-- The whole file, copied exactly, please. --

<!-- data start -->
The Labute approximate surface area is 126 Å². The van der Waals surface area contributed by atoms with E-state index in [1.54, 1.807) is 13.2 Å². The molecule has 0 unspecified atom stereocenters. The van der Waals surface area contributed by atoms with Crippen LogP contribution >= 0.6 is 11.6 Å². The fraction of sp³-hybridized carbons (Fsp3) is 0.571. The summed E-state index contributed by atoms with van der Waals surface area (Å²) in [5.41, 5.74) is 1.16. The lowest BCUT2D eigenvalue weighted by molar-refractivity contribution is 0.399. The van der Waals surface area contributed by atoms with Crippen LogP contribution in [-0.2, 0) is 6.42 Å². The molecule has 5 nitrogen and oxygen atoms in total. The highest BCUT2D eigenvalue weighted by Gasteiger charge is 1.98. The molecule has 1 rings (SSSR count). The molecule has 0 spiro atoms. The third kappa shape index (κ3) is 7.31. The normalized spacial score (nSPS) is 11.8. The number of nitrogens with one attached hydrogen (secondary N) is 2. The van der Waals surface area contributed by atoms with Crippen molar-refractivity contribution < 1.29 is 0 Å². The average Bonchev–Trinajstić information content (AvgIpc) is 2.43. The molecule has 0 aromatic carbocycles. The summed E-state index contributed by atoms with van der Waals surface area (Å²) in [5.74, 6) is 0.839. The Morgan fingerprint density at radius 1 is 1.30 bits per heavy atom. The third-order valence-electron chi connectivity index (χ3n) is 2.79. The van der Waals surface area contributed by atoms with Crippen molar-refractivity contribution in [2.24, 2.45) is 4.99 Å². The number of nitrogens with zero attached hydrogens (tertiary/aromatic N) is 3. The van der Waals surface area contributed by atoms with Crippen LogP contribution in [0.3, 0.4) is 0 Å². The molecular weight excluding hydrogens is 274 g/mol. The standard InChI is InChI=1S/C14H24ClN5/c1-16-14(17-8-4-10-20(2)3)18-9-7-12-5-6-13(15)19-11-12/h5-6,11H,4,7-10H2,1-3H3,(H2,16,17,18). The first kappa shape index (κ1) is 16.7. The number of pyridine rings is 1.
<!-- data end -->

The Labute approximate surface area is 126 Å². The van der Waals surface area contributed by atoms with E-state index in [1.54, 1.807) is 13.2 Å². The molecule has 0 unspecified atom stereocenters. The van der Waals surface area contributed by atoms with Crippen LogP contribution >= 0.6 is 11.6 Å². The fraction of sp³-hybridized carbons (Fsp3) is 0.571. The summed E-state index contributed by atoms with van der Waals surface area (Å²) in [5.41, 5.74) is 1.16. The lowest BCUT2D eigenvalue weighted by molar-refractivity contribution is 0.399. The van der Waals surface area contributed by atoms with Crippen LogP contribution in [-0.2, 0) is 6.42 Å². The molecule has 5 nitrogen and oxygen atoms in total. The highest BCUT2D eigenvalue weighted by Gasteiger charge is 1.98. The molecule has 1 rings (SSSR count). The molecule has 0 spiro atoms. The third kappa shape index (κ3) is 7.31. The normalized spacial score (nSPS) is 11.8. The number of nitrogens with one attached hydrogen (secondary N) is 2. The van der Waals surface area contributed by atoms with Crippen molar-refractivity contribution < 1.29 is 0 Å². The average Bonchev–Trinajstić information content (AvgIpc) is 2.43. The molecule has 0 aromatic carbocycles. The summed E-state index contributed by atoms with van der Waals surface area (Å²) in [5.74, 6) is 0.839. The Morgan fingerprint density at radius 1 is 1.30 bits per heavy atom. The third-order valence-electron chi connectivity index (χ3n) is 2.79. The van der Waals surface area contributed by atoms with Crippen molar-refractivity contribution in [2.24, 2.45) is 4.99 Å². The number of nitrogens with zero attached hydrogens (tertiary/aromatic N) is 3. The van der Waals surface area contributed by atoms with Crippen LogP contribution in [0.3, 0.4) is 0 Å². The molecular weight excluding hydrogens is 274 g/mol. The standard InChI is InChI=1S/C14H24ClN5/c1-16-14(17-8-4-10-20(2)3)18-9-7-12-5-6-13(15)19-11-12/h5-6,11H,4,7-10H2,1-3H3,(H2,16,17,18). The first kappa shape index (κ1) is 16.7. The number of pyridine rings is 1.